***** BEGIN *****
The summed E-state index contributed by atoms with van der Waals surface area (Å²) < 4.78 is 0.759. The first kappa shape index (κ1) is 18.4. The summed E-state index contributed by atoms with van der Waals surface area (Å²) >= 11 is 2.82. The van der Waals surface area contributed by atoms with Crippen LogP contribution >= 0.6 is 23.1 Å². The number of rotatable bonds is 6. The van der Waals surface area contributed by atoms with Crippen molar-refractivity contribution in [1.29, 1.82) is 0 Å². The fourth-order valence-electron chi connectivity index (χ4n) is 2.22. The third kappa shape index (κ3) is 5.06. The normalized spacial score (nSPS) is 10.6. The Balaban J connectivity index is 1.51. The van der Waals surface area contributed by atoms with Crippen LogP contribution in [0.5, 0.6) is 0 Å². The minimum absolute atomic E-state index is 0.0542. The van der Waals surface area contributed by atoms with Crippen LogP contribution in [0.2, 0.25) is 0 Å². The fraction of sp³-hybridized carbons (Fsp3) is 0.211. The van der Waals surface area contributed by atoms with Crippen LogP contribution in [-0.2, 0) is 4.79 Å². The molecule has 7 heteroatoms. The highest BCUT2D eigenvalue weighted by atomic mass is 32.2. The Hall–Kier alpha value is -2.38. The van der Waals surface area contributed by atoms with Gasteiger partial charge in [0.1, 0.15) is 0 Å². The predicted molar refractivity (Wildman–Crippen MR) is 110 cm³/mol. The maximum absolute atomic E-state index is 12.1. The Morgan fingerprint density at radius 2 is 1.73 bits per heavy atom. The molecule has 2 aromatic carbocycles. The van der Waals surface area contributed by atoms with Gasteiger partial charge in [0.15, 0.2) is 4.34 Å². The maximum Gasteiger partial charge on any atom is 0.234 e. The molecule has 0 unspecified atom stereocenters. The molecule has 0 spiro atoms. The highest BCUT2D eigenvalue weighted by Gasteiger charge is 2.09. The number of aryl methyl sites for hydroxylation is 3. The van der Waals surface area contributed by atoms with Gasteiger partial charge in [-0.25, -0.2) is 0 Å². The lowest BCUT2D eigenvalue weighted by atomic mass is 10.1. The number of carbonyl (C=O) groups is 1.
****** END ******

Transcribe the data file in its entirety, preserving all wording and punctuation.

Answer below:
The summed E-state index contributed by atoms with van der Waals surface area (Å²) < 4.78 is 0.759. The first kappa shape index (κ1) is 18.4. The summed E-state index contributed by atoms with van der Waals surface area (Å²) >= 11 is 2.82. The van der Waals surface area contributed by atoms with Crippen LogP contribution >= 0.6 is 23.1 Å². The number of rotatable bonds is 6. The van der Waals surface area contributed by atoms with Crippen molar-refractivity contribution in [1.29, 1.82) is 0 Å². The fourth-order valence-electron chi connectivity index (χ4n) is 2.22. The third kappa shape index (κ3) is 5.06. The normalized spacial score (nSPS) is 10.6. The Balaban J connectivity index is 1.51. The van der Waals surface area contributed by atoms with Crippen LogP contribution in [0.5, 0.6) is 0 Å². The minimum absolute atomic E-state index is 0.0542. The van der Waals surface area contributed by atoms with Crippen LogP contribution in [0.2, 0.25) is 0 Å². The fraction of sp³-hybridized carbons (Fsp3) is 0.211. The van der Waals surface area contributed by atoms with Crippen LogP contribution in [-0.2, 0) is 4.79 Å². The molecule has 7 heteroatoms. The highest BCUT2D eigenvalue weighted by atomic mass is 32.2. The Hall–Kier alpha value is -2.38. The van der Waals surface area contributed by atoms with Gasteiger partial charge in [0.1, 0.15) is 0 Å². The predicted molar refractivity (Wildman–Crippen MR) is 110 cm³/mol. The maximum absolute atomic E-state index is 12.1. The Morgan fingerprint density at radius 2 is 1.73 bits per heavy atom. The molecule has 2 aromatic carbocycles. The van der Waals surface area contributed by atoms with Gasteiger partial charge in [0.15, 0.2) is 4.34 Å². The maximum Gasteiger partial charge on any atom is 0.234 e. The molecule has 0 unspecified atom stereocenters. The molecule has 0 spiro atoms. The highest BCUT2D eigenvalue weighted by Gasteiger charge is 2.09. The number of aryl methyl sites for hydroxylation is 3. The van der Waals surface area contributed by atoms with Gasteiger partial charge in [-0.25, -0.2) is 0 Å². The lowest BCUT2D eigenvalue weighted by atomic mass is 10.1. The number of carbonyl (C=O) groups is 1.